Dana Beal to Toke of the Town: “They had to let me go, ’cause I up and died on them”
Exclusive Interview: Dana Beal
Longtime marijuana activist Dana Beal has had a rough year. Back on January 6, he was charged with possessing 169 pounds of marijuana after being pulled over in Dodgeville, Wisconsin for a broken taillight and missing bumper — and he was already facing charges involving 150 pounds the previous year in Nebraska. On September 20, he got a five-year prison sentence for the newer charges.
It seemed a foregone conclusion. Beal — with an ancestor who signed the Declaration of Independence, Beal, a founding member of the Youth International Party (Yippies) along with the legendary Abbie Hoffman and Jerry Rubin, Beal, who’d been involved in every major social justice movement since the early 1960s — was going to be spending some time in the Big House. His sentence was a “half and half,” where he’d have to serve the first 2.5 years and be paroled for the second half.
But Dana’s life has never been, and probably never will be, a boring one, from the 1960s to being in his 60s. In 1967 he was charged with trying to sell acid to an undercover cop; he went on the run but eventually ended up serving a year on that rap. In 1972 he founded, then edited, the Yipster Times (later to become Overthrow) which published until 1979. His efforts to promote the use of ibogaine to cure addiction to heroin, cocaine and alcohol through the organization Cures Not Wars have resulted in thousands of people being able to walk away from hard drugs.
Just a week after getting the new five-year sentence, “A strange thing happened to me right when they were taking me to prison,” Beal told Toke of the Town. Dana suffered a heart attack on the morning of September 27.
“They had to let me go, ’cause I up and died on them,” Dana said. “I have zero memory of what happened.
“I think the attack was triggered by a panic which caused shortness of breath, because they never tell you they’re moving you (security),” he told us.
“Suddenly I’m on the floor and one of the same guys who put me in the hole last time is giving me CPR,” Beal said. “They transferred me to the hospital in Dodgeville, which was inadequate, so I ended up waking up in St. Mary’s in Madison, under guard of a sheriff’s deputy. St. Mary’s does hearts.”
So there Dana stayed for about a week, fighting for his life, with a deputy guarding him (as if he was going to get up and walk anywhere).
“After about a week the D.A. and the sheriff let me bail out, ’cause Iowa County couldn’t afford to keep a deputy in Madison,” Beal told us. “A few days later, I’m doing a double bypass. After a week they kicked me out.”
Dana Beal, left, and famed civil liberties attorney William Kunstler in the 1970s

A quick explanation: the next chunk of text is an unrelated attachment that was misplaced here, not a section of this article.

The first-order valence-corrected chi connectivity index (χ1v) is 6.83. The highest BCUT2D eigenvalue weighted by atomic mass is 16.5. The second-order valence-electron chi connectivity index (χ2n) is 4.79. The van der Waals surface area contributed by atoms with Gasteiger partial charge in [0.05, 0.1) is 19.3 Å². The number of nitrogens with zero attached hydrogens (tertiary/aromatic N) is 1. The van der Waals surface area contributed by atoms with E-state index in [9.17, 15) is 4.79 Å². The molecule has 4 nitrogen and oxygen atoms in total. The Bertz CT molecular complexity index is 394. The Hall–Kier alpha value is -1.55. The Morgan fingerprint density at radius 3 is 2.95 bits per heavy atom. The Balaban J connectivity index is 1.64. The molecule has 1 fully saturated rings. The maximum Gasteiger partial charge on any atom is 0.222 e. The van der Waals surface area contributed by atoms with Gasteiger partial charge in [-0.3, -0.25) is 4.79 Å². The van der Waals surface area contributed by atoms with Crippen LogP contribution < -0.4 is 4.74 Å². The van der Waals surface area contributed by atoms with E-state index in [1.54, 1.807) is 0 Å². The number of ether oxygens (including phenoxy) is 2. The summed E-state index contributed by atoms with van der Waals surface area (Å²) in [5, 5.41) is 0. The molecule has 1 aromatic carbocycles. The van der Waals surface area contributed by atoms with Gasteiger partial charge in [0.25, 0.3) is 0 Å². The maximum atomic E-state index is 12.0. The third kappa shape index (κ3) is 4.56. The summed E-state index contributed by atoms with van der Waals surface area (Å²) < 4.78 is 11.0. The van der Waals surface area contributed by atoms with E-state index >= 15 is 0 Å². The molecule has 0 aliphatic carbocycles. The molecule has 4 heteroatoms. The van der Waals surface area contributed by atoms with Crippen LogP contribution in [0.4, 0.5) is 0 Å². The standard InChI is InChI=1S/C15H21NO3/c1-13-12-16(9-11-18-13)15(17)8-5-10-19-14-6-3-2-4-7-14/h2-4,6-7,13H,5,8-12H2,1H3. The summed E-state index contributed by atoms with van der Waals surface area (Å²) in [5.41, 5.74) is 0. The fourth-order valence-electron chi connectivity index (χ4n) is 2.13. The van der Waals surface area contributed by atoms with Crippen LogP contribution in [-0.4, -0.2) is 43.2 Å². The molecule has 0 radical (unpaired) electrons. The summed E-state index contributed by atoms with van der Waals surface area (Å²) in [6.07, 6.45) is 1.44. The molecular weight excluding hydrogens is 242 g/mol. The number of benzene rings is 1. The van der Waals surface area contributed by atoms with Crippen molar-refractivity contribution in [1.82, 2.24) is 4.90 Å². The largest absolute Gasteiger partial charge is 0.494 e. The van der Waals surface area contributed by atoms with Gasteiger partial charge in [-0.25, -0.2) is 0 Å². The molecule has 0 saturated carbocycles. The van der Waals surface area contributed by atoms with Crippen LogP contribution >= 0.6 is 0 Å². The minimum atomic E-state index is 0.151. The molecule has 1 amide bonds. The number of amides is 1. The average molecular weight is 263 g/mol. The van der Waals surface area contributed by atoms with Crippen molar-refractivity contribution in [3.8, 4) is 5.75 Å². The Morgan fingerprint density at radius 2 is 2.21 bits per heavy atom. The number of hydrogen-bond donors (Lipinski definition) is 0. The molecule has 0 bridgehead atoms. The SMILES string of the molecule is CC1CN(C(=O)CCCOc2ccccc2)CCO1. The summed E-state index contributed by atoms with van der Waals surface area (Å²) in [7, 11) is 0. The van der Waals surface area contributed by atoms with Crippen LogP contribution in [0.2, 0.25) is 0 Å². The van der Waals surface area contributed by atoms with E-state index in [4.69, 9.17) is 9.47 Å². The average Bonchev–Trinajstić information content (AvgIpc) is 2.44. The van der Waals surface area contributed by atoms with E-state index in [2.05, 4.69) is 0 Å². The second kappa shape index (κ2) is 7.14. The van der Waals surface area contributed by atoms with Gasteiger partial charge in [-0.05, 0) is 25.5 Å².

Dana had already tried to warn the judge about his bad health — “Both my dad and my mother’s dad died of stroke at 65,” Beal said; “I’m 64” — but to no avail, at least until he convincingly proved his point by almost dying.
“So instead of going to prison for 20 more months, it all became probation,” Dana said. “I’m still facing Nebraska charges, and there’s no guarantee they’re giving me credit for the nine months I spent on hold in Wisconsin on their charges.
“They gave a co-defendant 17 months and he didn’t even exercise his right to put on a medical necessity defense,” Beal said. “I may have to do the same sentencing hearing all over again, with somewhat different witnesses.”
Almost dying of a heart attack has a way of getting a guy to thinking, and Dana Beal is no exception.
“Question is, was I due for a heart attack anyway? Was I in the only place I would have gotten CPR, so the bust was a blessing in disguise? I know I’ve been preserved like Lazarus, for a purpose,” Beal told Toke of the Town. “I sure could use the money back, though.”
Dana’s lawyers are Bryon Walker and Glen Shapiro. Former Yippie Pie-man Aron Kay is coordinating donations to Dana, and can be reached at (347) 962-5024.
“Also, be sure and watch the video of my sentencing statement,” Beal said. “I did a really good job except for two points the judge brings up when he sentences me: re-offending while out on bail and the amount.
“It wasn’t such a huge amount when you break it up between 20,000 registered patients in Michigan, plus patients back in New York and D.C,” Dana said. “Patients are paying $10, $15 and $20 a gram, and many can’t afford it because they’re on SSI, or they already pay thousands of dollars for meds each month.
“Our pot RETAILS for $4, $5 and $6 — a quality generic product for poor people,” Beal said. “Do the math. The pot busted would have saved patients $800,000.
“There’s never enough good, cheap, medical-grade cannabis,” Dana pointed out. “So it wasn’t a huge amount; about 169 pounds compared with 150 pounds in Wahoo, Nebraska, where I’m still facing charges and maybe another year in the can — charges I thought had been dropped as a result of a bad search!”
At his sentencing in Dodgeville, Iowa, on September 20, Beal’s sentencing testimony ran more than 36 minutes, putting on the record his work, ideals, thoughts, some history and particularly his dedication to getting people off hard drugs. To watch and hear his testimony, see the video below.